If the fin area is too small and the dihedral large, a ‘Dutch roll’ or lateral oscillation results. The model, if disturbed by a side gust, tends to sideslip. The dihedral responds to this, as shown in Figure 12.15, by rolling the model against the sideslip, raising the ‘into slip’ wing. The fuselage, however, with too small a fin, tends to turn broadside to the flow. The initial small sideslip thus becomes a yaw increasing the slip combined with a roll away from it and the tendency increases until the wing may be rolled almost to the vertical
while the fuselage is at a considerable angle to the original flight direction. In this state, the fuselage yawing force, having achieved a more broadside-on attitude weakens, but the model is steeply banked. The result is a return sideslip in the opposite direction. The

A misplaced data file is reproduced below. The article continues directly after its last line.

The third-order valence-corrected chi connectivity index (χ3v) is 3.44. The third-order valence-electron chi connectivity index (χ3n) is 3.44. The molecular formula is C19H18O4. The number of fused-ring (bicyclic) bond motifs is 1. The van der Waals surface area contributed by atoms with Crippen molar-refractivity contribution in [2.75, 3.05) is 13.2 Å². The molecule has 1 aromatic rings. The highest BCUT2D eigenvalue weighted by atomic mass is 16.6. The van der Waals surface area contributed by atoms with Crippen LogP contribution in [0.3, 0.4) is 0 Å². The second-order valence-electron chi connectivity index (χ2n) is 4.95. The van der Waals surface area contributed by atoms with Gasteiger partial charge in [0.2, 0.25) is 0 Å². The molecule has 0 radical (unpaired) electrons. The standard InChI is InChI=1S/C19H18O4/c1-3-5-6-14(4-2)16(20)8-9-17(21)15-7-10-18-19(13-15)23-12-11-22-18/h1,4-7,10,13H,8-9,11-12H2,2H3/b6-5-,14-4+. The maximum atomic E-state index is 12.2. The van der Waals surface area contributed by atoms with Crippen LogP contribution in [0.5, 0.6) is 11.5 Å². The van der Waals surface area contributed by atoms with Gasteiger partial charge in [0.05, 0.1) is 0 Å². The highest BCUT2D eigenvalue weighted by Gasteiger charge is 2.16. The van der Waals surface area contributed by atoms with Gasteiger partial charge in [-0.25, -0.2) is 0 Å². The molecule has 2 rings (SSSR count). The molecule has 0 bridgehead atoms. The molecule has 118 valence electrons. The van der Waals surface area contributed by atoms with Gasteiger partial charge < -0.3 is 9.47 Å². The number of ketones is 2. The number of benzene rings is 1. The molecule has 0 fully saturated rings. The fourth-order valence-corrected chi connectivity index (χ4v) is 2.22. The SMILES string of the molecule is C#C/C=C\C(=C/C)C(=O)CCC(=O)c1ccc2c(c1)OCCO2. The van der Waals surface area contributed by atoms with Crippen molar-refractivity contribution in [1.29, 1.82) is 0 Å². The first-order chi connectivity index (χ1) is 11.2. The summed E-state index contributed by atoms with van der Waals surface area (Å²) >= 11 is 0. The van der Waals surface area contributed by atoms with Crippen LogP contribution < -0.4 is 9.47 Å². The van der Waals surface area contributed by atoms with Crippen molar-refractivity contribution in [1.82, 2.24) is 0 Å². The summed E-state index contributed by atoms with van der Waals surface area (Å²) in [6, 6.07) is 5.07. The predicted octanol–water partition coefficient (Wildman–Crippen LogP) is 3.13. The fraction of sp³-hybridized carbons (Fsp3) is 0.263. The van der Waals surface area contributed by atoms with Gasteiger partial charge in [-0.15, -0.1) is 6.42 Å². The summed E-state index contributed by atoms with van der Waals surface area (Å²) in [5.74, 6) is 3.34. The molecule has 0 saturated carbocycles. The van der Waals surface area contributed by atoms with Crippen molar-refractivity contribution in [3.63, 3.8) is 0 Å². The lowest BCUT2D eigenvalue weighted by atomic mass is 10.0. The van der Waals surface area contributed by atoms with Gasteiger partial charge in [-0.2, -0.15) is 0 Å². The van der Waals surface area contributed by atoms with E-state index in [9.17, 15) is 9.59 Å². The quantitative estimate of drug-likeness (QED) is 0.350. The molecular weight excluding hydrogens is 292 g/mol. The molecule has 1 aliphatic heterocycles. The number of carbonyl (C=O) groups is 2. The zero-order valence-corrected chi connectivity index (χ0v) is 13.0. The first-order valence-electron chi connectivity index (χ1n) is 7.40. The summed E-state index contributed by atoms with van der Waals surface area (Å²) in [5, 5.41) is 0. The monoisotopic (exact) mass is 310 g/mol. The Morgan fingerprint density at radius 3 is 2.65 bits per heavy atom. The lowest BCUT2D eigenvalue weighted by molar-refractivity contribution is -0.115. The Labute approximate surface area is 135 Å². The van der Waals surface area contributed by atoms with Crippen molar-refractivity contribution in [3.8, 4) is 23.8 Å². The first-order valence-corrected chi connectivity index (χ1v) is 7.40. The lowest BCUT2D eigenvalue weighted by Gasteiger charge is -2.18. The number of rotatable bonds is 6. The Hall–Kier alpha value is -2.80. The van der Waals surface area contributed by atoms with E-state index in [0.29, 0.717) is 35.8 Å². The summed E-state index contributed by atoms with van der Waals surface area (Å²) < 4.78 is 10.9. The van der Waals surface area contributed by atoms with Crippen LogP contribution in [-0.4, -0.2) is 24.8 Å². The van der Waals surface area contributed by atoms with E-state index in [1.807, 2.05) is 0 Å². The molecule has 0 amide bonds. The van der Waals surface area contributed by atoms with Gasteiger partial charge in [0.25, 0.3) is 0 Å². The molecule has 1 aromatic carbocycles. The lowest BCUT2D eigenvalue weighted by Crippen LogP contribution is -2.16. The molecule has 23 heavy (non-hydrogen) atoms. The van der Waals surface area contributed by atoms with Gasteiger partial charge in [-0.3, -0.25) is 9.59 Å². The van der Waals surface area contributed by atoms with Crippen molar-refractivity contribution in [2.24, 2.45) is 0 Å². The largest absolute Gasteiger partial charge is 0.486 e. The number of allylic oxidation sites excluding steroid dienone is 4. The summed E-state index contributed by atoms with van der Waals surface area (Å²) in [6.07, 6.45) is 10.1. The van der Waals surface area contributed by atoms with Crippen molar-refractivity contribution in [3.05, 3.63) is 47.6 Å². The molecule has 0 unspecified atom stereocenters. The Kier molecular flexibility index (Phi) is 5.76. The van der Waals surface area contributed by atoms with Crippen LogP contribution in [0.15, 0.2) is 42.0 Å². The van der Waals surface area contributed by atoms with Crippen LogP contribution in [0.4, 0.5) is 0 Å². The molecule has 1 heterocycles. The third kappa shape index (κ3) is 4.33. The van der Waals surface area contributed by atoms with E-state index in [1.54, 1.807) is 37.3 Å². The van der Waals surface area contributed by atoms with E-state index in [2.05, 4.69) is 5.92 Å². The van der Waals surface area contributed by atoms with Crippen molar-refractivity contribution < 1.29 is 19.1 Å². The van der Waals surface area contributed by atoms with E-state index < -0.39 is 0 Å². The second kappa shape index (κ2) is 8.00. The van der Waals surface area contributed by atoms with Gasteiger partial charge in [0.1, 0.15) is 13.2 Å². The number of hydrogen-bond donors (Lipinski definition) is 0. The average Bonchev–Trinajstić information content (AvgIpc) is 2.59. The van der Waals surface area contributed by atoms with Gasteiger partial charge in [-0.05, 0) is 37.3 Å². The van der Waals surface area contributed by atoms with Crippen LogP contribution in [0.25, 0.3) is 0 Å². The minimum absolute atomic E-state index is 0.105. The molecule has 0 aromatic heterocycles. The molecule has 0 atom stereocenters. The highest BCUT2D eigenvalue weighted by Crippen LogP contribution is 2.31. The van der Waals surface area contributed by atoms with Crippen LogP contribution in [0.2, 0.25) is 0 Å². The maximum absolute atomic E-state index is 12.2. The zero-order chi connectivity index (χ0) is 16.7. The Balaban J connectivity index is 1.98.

dihedral responds to the change by rolling the wing back the other way, the fuselage attempts to turn broadside to the new slip direction and the model begins a wild oscillation from side to side rolling and yawing with the tail swinging wildly through an arc. The cure is to increase fin area or decrease dihedral, or both. The model with adequate fin power then yaws into sideslips, it has so-called weathercock stability. The dihedral, when the model is stable, is not so pronounced that it raises the into-slip wing very much. The ‘model responds to a side gust with a mild yaw into the gust with only a very slight roll. The requirements for lateral oscillatory stability are thus large fin area with small dihedral.